Like back and shoulder injuries, neck injuries can occur due to a number of different winter incidents. The repetitive motion of shoveling snow can certainly lead to stiffness and soreness in the neck muscles. Neck injuries can also happen when scraping snow and ice from your car’s windshield when your muscles become strained from leaning and reaching.

These injuries can usually be treated with a heating pad to relax tense neck muscles. If a neck injury is caused by a fall or a motor vehicle collision, it should be treated at the emergency room.


High-impact winter sports can be very damaging to your knees over a period of time. This type of injury usually occurs while performing activities and sports such as skiing and snowboarding, where your knees are absorbing the shock of hard landings. Running outdoors on pavement can also cause a similar injury to your knees. The best thing to do with a knee injury is to take it easy until it heals, avoiding any high-impact activities.


A fall on the icy pavement can cause wrist injuries such as fractures and strains. When you take a fall, your natural instinct is to extend your arms and brace your fall with your hands. The impact of the fall on your hands can cause a severe wrist strain or even fracture.

The result can be a serious injury if not treated properly. Your wrist may heal improperly, which could lead to chronic pain later in life.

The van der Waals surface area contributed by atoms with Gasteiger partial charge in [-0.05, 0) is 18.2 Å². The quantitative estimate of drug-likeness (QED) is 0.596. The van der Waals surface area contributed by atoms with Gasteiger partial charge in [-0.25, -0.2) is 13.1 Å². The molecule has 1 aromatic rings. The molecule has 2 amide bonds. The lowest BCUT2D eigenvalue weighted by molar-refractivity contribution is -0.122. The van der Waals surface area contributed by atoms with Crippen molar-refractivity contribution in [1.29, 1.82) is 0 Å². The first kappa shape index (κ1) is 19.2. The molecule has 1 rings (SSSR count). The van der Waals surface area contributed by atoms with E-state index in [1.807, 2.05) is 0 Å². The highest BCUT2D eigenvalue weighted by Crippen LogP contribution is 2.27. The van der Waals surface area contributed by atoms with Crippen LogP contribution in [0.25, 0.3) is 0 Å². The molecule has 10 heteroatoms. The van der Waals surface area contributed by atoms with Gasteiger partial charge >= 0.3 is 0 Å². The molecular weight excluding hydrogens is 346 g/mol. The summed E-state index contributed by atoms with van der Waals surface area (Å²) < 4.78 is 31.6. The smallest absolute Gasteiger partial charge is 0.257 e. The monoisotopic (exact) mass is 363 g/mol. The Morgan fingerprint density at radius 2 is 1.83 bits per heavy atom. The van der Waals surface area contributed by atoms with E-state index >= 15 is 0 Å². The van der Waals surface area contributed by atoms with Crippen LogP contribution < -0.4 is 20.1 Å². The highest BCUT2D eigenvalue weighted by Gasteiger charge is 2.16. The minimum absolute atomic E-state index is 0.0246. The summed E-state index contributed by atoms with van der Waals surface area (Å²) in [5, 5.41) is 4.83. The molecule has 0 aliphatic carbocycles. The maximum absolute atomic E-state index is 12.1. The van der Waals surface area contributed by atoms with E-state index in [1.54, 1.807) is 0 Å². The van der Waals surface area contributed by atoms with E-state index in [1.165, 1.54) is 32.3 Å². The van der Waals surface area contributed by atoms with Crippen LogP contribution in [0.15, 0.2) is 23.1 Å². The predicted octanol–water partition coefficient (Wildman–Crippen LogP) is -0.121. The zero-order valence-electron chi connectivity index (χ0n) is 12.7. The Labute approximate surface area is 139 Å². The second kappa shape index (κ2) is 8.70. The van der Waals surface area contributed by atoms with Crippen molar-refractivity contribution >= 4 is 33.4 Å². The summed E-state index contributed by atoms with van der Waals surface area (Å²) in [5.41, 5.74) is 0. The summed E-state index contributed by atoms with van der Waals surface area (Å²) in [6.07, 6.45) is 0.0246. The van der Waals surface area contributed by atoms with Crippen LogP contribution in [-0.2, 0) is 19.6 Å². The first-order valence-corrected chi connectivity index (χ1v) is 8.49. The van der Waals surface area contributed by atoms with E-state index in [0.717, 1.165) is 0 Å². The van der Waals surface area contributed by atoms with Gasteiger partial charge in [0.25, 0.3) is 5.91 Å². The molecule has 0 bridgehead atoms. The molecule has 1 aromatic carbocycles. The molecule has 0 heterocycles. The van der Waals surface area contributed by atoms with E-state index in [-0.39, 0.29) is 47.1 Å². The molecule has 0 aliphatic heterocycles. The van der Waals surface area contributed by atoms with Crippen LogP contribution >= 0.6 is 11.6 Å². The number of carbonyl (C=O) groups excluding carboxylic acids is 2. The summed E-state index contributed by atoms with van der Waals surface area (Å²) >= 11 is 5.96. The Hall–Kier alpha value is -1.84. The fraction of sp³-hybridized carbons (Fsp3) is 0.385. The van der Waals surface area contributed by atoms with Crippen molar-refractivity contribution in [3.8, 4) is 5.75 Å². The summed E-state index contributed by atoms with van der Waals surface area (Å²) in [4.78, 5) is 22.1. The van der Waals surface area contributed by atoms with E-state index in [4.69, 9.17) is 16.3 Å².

Like wrist injuries, elbow injuries can also arise from a fall on icy pavement. When you extend your arms to brace your fall, not only do your wrists take the impact but your elbows do as well. Your elbow could become dislocated if the impact is so significant that it pops your bone out of position. Otherwise, a more potentially severe injury could be an elbow fracture. This can lead to long-term pain if not treated properly.


Falls on slippery, icy pavement can also cause ankle injuries. When you struggle to recover your balance after slipping on ice, you can easily roll and twist your ankle. This may end up being a muscle injury whereby the tendon has been strained. Otherwise, a certain type of fracture in the ankle bone can result if more impact has been felt. This type of fracture can be caused not only by a fall on iced-over sidewalks but also due to winter sports injuries.


Slips and falls on icy roads and sidewalks can result in many different types of broken bones, fractures and injuries. But one of the more severe injuries occurs when a fall is so hard and sudden that it fractures the hip bone. This can be a very difficult injury to repair, and it can also cause chronic, long-term pain. This injury especially affects seniors who are predisposed to osteoporosis or previous hip injuries. This injury should certainly be treated as an emergency by a physician.